Overview of Major League Baseball’s First-Year Player Draft:

Major League Baseball’s First-Year Player Draft (also called the “Rule 4 draft”) is held in June of each year and is Major League Baseball’s main method for selecting amateur players from high school and college to play professionally for one of its teams.

 

Why Potential Draft Picks Need an Advisor:

  • If you have been approached by a scout for a MLB team, or been told by your coach that teams have expressed an interest in you, then you should get an advisor on board.

 

Money and Self-Interest:

Baseball is a multi-billion dollar sport. There really is no doubt that MLB teams will do and say what is in their own self-interest. That frequently means that the team’s self-interest is not in the player’s best interest. That is why you will frequently hear ‘baseball is a business.’ The bottom line is that teams (scouts/front office people) will try their hardest to pay as little as possible to get and sign a player.

The ‘Draft Process’:

The entire ‘draft process’ starts during the summer travel-ball season and showcases, and goes all the way through to the actual draft when teams are on the clock and have to make their selections. Thus, there are a great many scenarios that can play out during the long and often complicated draft process. KPT Sports has a thorough and complete knowledge of the ins and outs of amateur baseball and how it works for talented amateur players to get drafted.

A Player’s ‘Value’ and ‘Signability’:

Teams definitely grade out potential draft picks based on traditional scouting methods and then go about assigning a particular value to the player and to that team. We at KPT Sports are very astute at evaluating talent and knowing what value certain players can have with their particular talent level. KPT Sports also has the insight and knowledge to know whether a high school player should be drafted or would be better off either going to a junior college or to a four-year college.

Teams want some certainty to know that if they draft a player in a particular round they will be able to sign that player. Amateur players have a certain amount of leverage over teams in particular situations. KPT Sports knows how best to get players in the best leverage situation so they can maximize their potential draft status.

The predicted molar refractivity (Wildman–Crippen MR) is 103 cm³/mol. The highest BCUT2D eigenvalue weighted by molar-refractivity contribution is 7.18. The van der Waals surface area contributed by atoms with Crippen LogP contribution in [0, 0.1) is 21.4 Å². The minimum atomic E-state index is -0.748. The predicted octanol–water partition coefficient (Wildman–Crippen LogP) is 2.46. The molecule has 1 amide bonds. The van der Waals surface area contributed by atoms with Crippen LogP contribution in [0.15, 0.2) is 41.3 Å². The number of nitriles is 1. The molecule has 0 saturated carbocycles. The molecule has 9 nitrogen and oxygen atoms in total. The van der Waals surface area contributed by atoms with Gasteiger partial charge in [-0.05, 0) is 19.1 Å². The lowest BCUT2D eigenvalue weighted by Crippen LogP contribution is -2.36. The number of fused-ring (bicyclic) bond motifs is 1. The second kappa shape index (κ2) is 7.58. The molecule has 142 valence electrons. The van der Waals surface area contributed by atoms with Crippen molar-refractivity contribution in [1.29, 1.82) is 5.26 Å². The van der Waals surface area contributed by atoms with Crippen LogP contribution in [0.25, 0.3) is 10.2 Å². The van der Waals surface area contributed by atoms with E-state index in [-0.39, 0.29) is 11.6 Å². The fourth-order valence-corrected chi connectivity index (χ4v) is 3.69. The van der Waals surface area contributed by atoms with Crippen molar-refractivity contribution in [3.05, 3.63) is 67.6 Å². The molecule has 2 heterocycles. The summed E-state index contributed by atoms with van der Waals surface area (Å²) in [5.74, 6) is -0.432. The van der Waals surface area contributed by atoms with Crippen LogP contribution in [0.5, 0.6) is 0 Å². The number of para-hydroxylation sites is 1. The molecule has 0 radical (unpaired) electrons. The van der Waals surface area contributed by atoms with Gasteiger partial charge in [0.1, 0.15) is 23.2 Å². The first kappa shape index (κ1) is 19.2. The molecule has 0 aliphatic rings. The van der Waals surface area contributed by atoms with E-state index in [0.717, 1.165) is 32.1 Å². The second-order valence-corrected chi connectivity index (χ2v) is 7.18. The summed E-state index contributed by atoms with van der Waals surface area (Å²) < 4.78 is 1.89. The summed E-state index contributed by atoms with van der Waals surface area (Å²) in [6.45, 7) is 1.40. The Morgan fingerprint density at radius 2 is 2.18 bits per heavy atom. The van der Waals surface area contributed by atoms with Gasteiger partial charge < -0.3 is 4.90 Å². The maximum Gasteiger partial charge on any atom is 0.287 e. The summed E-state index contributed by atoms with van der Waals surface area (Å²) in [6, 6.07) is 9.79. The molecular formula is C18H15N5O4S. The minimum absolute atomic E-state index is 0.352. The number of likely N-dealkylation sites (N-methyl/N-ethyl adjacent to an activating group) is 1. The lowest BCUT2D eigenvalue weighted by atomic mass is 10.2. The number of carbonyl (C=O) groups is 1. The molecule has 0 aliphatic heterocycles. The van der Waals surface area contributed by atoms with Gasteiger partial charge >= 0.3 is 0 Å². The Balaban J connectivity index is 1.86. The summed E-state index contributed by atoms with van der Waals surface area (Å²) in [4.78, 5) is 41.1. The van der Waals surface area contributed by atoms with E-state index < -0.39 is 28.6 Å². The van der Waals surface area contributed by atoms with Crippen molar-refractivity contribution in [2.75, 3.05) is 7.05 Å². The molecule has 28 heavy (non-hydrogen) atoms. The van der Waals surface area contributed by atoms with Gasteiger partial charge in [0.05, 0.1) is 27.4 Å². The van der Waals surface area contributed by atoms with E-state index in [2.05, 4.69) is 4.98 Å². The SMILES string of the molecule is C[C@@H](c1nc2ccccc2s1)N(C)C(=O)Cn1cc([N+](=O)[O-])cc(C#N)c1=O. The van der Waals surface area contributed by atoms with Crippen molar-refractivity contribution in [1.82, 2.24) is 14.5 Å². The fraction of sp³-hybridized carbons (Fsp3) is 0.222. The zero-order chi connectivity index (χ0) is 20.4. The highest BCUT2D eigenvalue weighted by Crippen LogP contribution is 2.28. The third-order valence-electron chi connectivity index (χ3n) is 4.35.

The most common ‘Advisor’ myths:

  • Advisors can jeopardize a player’s eligibility for the draft;
  • Having an advisor can hurt a player’s chances of getting drafted because teams will think the player will want more money and be difficult to deal with;
  • Players and their families can maneuver through the draft process and get the same deal on their own as with the counsel of an advisor.

 

The realities:

  • High school and college players are absolutely allowed to have advisors and remain fully draft-eligible, as long as they stay within NCAA ‘rules’ (see below);
  • A pro career may be very short-lived, and the risk of a career-threatening injury is great, so it is in the player’s best interest to have a thorough understanding of the draft and negotiation process; KPT Sports provides the insight players need to proceed with open eyes and ultimately negotiate a deal that is fair and not one-sided;
  • KPT Sports can offer invaluable insight and guidance for a young athlete, from his freshman year of high school or college baseball through the draft, thereby maximizing his chance of getting noticed by teams and setting him on the right path for a successful career in baseball.

‘Bonus Pool’ and ‘Slot Money’; Recent CBA Changes